Jade survives cold and dark

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Fraxy the cat inspects a jade branch and reports it's still healthy, ready to root, and just as unpalatable as when it went into the bag three months ago for a cold storage winter at 50°F and 50% humidity. 

Update that miss: Cellaring the jade's a hit

Back at the end of fall, B.C. asked,

Can I really keep (jade plants) in a cool, dark place for the next four or five months?


We said we'd check it out, then "cellared" a big branch from a jade tree (Crassula ovata). Since the light's sometimes on in that cold storage room, we bagged the branch to keep it dark.


The cold storage conditions

Temperature in that storage room is a pretty steady 50°F. About humidity, we guess 50%. That's moister than our desert-like centrally heated home but drier than the air in a typical root cellar, where 80-90% humidity is normal. The difference is in the floor and walls. Floor and/or walls are bare earth in most root cellars; those surfaces are covered by cement slab in the room we used.


At three months into the test, we looked into the bag (above) and thought, "This  jade's still fine. We'll recommend dark, cold storage -- 50°F and 50% humidity."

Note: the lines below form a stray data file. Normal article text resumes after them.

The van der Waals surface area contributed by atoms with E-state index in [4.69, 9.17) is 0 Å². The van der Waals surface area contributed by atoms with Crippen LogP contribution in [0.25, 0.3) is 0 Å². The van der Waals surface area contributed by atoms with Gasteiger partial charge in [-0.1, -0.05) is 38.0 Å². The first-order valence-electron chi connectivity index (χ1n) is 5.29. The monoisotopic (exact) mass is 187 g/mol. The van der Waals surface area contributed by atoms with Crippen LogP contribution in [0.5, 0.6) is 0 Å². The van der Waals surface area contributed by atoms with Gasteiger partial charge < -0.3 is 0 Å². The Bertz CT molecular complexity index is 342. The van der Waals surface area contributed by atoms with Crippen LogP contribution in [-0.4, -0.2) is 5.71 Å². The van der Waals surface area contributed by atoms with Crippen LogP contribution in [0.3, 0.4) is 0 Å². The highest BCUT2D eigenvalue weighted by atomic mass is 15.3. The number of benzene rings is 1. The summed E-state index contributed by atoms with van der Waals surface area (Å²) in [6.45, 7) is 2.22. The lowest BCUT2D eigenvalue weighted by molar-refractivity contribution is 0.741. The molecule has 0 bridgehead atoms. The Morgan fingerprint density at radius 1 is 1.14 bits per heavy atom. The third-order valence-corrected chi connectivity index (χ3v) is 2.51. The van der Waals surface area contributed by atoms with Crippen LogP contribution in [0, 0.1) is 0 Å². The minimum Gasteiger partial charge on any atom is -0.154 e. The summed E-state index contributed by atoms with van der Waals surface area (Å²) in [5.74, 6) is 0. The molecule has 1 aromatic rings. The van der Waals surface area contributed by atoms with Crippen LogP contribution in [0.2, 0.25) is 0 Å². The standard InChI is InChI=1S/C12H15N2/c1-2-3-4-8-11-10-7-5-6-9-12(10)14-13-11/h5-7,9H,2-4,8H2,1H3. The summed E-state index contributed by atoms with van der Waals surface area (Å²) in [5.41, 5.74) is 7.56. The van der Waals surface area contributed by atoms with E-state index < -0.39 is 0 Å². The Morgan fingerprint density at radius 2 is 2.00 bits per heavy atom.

Jade72DayChkN3682s.jpg  JadeBr2BagN3171as.jpg


The result:

We compared the stored branch (above, left) to its self of 90 days before (above, right). We found little difference, other than that the stored branch had dropped about a dozen leaves. That's not surprising. Jade's a model of efficiency. It probably withdrew and used the water from its oldest foliage before dropping those leaves. 


Our conclusions:

  1. This branch will still be good to go after having spent another month or six weeks in storage. So we've returned it in its bag and to cold storage. We'll let you know the outcome.
  2. Chances are good that a potted jade would come through cold, dark storage with even less leaf loss than this branch.
  3. After a total of 3 months on "hold," the plant's leaves may be thin and wrinkly  but they'll recover quickly.